After our busy days in Rajasthan and Punjab, Steve and I really wanted to move on to a cooler and quieter place. Before deciding to go on this trip, we had watched an episode of Anthony Bourdain’s Parts Unknown that focused on Punjab. In the episode, Bourdain had taken a scenic train ride into the Himalayas to villages known as hill stations. Due to their higher elevations in the mountains, hill stations are popular vacation destinations for Indian families looking to escape the heat. We decided to check them out.
Each hill station has its own vibe. Some are more laidback and others more luxurious. The first one we decided to go to was McLeodganj. We left Amritsar to head north into the mountains by train, which turned out to be an experience on its own. We had booked the journey in sleeper class – one step up from general admission and a popular option for Indians. When we boarded and found our assigned seats, they were already full with a group of 5-6 older Indian ladies and several older Indian men squeezed on benches meant for three each. They could tell we were confused so they waved us over and shuffled around to make room. A man perched on the edge of the bench took Steve’s backpack and threw it up on the top bunk (even though there was a lady sleeping – she just moved around it). My pack got thrown up on an empty side bunk and we were on our way.
It wasn’t until we got to the next stop that we realized these ladies were not sitting in their assigned seats and we had accepted our fate of being squished in like total suckers. A young, well groomed Indian guy got on and looked at the many ladies + Steve sitting on the bench where his assigned seat clearly was. There were some words back and forth in Hindi between him and one of the ladies who was trying to shuffle and make room for him but he clearly wasn’t having any of that and eventually a few of the ladies got up and left. They did come back periodically during the trip to talk their friends but they didn’t dare try to sit down again.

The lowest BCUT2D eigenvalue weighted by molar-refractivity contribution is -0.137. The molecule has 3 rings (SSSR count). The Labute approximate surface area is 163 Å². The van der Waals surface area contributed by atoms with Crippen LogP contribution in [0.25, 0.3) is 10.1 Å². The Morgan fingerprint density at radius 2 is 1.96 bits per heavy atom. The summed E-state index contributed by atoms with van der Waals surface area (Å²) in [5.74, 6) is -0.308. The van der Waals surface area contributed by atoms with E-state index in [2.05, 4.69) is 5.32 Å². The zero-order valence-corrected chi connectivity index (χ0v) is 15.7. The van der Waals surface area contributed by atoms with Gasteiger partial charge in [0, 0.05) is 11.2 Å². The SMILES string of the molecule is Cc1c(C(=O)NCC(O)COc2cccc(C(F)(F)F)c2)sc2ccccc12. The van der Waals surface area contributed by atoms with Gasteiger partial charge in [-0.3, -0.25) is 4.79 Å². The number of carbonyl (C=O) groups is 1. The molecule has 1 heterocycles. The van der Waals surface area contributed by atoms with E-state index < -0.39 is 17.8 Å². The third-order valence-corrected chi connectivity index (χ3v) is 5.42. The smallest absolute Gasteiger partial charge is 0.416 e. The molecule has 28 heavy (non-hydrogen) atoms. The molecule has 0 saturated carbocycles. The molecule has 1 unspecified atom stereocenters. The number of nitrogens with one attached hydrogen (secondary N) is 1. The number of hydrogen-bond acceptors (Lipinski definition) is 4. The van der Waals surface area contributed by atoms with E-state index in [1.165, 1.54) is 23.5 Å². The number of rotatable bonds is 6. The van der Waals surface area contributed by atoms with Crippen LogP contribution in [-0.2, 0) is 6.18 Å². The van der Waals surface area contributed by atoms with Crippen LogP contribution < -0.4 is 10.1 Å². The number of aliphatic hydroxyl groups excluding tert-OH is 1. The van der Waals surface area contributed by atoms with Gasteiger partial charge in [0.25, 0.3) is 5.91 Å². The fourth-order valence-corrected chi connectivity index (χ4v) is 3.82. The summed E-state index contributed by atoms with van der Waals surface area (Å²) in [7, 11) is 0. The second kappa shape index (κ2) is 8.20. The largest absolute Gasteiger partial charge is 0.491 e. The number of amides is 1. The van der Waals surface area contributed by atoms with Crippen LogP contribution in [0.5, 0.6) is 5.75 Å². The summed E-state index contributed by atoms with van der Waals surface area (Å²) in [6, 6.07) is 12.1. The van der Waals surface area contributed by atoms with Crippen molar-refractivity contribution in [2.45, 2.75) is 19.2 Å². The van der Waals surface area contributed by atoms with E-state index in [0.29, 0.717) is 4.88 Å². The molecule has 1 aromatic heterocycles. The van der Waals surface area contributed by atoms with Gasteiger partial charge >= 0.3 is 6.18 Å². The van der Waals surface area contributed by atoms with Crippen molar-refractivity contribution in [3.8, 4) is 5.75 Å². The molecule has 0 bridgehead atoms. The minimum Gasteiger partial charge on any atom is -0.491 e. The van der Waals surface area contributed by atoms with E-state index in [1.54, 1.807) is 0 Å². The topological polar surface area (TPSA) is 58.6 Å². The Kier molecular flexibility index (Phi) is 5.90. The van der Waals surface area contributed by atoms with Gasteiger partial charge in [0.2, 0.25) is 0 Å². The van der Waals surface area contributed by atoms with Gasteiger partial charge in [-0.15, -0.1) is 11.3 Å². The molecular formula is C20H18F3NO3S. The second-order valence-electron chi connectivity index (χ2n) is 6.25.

Our plan once reaching Pathankot was to take the smaller local Kangra Valley “toy train” that was supposed to be incredibly scenic and dirt cheap. There were lots of people and lots of luggage already on the platform so we stood off to the side and waited. As the train pulled up, pandemonium broke out with people jumping off and on and luggage getting stuffed through windows and doors. As much as we wanted to take that train, flashes of our ride the day before hit us and neither of us was up for that again. We headed out the train station exit to look for other options ( not before taking some video that I posted on Facebook and Instagram). In the end, we took a cab all the way to McLeodganj. It was more expensive but it had A/C and a more direct route. Our driver was excellent and it was absolutely the right call.
McLeodganj is home to the exiled Dalai Lama and a sizeable Tibetan refugee population. It had a very different feel to it with all the Tibetan monks in the streets and different types of Tibetan foods served in the restaurants. We had planned to stay six days to do some day hikes but unfortunately, both of us got really sick on our second day and we hardly left out guesthouse until the fifth day. Our guesthouse had amazing views of the mountains and valleys as well as some resident monkeys that kept us entertained.
On the last day, we managed to walk to the Dalai Lama’s monastery and the Tibetan history museum. The Tibetan account of the invasion and cultural genocide inflicted by the Chinese was sobering. Many of the inhabitants of McLeodganj risked their lives trekking through the mountains with few possessions in order to escape. India and Nepal have taken in many Tibetan refugees and helped them create settlements such as McLeodganj to maintain their religion and culture. Tibet is still under Chinese rule. Entry and media coverage are very strictly controlled so it was very eye-opening to read about this history from the Tibetan perspective. The most challenging section for me was the photos and quotes from monks still in Tibet who are fighting for independence and to bring the Dalai Lama back. I’m glad we visited the Dalai Lama’s monastery after that because it was uplifting to see the monks able to practice their religion and keep their traditions alive even though they arent were they want to be right now. Unfortunately my phone died so I wasn’t able to get any photos.